Allow a VAT exemption of 0% for all fresh fruit and vegetables, set mandatory food composition targets for all food categories, and restrict or ban the (online) marketing of foods high in saturated fat, trans fat, salt or added sugars to children and adolescents up to 19 years. These are just a few of the measures which the European Union (EU) could put forward to create healthy food environments in EU member states. The EU is missing out on opportunities to support member states to create food environments that make the healthy choice the easy choice. This is shown by research led by Utrecht University and Wageningen University & Research in the Netherlands. The research team recommends the EU to take immediate action.
Government policies are essential to create supportive food environments for making healthy choices. It is therefore an important tool in the fight against overweight, obesity and chronic diseases. And that is sorely needed, given the fact that in 2017 more than 50% of the adult population in the European Union (EU) was overweight of which 15% was obese. Individuals with obesity are more likely to develop chronic diseases such as cardiovascular diseases and type 2 diabetes, and to experience a more serious disease course when infected by COVID-19.
Assessment by independent experts
Sanne Djojosoeparto and dr. Carlijn Kamphuis (Utrecht University) and dr. Maartje Poelman (Wageningen University and Research) led the study on EU-level policies influencing food environments. The study was carried out in collaboration with European partners within the JPI Policy Evaluation Network. In their study, 29 international and independent food- and health experts assessed the strength of EU-level policies. The researchers first created an overview of EU-level policies.
They summarized existing policies regarding food environments for 26 pre-specified policy indicators (e.g. on food composition, labelling, promotion, provision, retail and trade and investment) and another set of 24 indicators covering infrastructure support domains (related to leadership, governance, monitoring, funding, platforms for interaction and health-in-all-policies). Then, experts assessed for each of the indicators the strength of EU-level policies. The researchers used the Healthy Food Environment Policy Index (Food-EPI), an international standardized tool and process to assess policies influencing food environments.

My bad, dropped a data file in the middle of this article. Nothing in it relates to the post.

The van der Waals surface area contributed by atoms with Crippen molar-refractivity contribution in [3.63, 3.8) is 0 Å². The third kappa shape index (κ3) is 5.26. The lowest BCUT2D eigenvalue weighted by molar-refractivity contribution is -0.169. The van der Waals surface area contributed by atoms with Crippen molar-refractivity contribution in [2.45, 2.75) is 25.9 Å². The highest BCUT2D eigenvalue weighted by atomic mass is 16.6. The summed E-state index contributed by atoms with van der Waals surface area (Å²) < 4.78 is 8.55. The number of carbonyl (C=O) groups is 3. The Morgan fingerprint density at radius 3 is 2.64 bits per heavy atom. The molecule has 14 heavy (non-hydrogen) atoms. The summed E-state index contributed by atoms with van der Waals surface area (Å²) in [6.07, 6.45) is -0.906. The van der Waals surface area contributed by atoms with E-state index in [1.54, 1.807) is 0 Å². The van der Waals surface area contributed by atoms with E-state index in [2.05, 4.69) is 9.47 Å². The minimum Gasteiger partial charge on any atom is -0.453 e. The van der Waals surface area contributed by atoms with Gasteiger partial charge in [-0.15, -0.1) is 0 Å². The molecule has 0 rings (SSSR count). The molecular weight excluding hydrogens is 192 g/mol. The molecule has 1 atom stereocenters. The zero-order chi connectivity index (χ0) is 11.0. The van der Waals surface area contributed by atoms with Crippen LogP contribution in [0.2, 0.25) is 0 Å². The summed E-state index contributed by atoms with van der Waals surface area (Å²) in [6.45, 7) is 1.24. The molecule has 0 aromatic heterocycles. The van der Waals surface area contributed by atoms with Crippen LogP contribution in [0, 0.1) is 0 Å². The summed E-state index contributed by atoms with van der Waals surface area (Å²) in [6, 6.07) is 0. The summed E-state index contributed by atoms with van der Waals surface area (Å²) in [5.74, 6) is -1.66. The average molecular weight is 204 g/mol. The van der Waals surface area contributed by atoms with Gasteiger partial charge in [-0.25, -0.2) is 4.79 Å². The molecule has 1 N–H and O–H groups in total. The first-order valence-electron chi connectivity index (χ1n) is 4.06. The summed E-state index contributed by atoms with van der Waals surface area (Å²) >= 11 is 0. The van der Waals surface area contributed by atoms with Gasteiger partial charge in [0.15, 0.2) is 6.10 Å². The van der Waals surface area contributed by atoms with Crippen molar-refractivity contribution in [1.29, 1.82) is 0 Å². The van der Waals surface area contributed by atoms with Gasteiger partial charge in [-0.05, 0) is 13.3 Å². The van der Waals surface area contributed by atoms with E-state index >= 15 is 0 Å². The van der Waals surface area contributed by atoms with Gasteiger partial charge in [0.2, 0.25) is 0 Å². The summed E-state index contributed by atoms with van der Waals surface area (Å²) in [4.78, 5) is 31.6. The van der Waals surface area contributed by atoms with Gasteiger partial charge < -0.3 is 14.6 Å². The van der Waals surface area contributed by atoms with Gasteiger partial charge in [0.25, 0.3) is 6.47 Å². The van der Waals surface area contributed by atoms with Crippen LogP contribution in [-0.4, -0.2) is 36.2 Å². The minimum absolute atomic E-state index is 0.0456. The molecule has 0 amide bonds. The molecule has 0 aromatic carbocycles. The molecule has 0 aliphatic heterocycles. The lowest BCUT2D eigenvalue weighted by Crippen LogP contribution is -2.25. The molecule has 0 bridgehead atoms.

Few policies for healthy food environments
For the majority of the 26 policy indicators, experts rated current policies as weak (65%) or very weak/non-existent (23%). For example, there are no or very weak EU-level policies to restrict unhealthy food promotion to children on packaging. Likewise, there are no policies to increase taxes or levies on unhealthy foods. Only policies with respect to ‘food composition targets for industrially processed foods’, ‘ingredient lists and nutrient declarations’ and ‘nutrition and health claims’ were rated to be of moderate strength.
EU infrastructure support was rated somewhat better. Experts rated 63% of the 24 indicators as moderate and ‘public access to nutrition information’ was rated strong by the experts. EU infrastructure support was assessed as weak on for example ‘clear population intake targets’, ‘a comprehensive implementation plan for nutrition’, and ‘priorities for reducing health inequalities or protecting vulnerable populations’.
Integrated and comprehensive approach to create healthy food environments
This study shows that the EU should take more ambitious measures to create food environments that make the healthy choice the easy choice. Experts came up with concrete actions how to do so. For example, the EU should develop a high-level EU Non-Communicable Diseases (NCDs) Prevention Strategy and harmonize the promotion of healthy diets with other issues of concern such as climate change. Also, the EU should require member states to implement restrictions or bans on the (online) marketing of foods high in saturated fat, trans fat, salt or added sugars to children and adolescents up to 19 years. Furthermore, the EU should set mandatory and ambitious food composition targets for added sugars, salt, and saturated fat for all food categories sold in EU member states.
Researcher Maartje Poelman says: “We would like to present this report to the European Commission so that they can improve their current policies. Already, the Farm to Fork Strategy includes some actions to improve food environments. However, our study shows that a more integrated and comprehensive approach is needed to stimulate and support EU member states in creating healthy food environments.”
This research has been published on the 5th of March 2021 in a report: The Healthy Food Environment Policy Index (Food-EPI): European Union. An assessment of EU-level policies influencing food environments and priority actions to create healthy food environments in the EU. Utrecht, Universiteit Utrecht, 2021.
Djojosoeparto SK, Kamphuis CBM, Vandevijvere S, Harrington JM and Poelman MP, on behalf of the JPI-HDHL Policy Evaluation Network.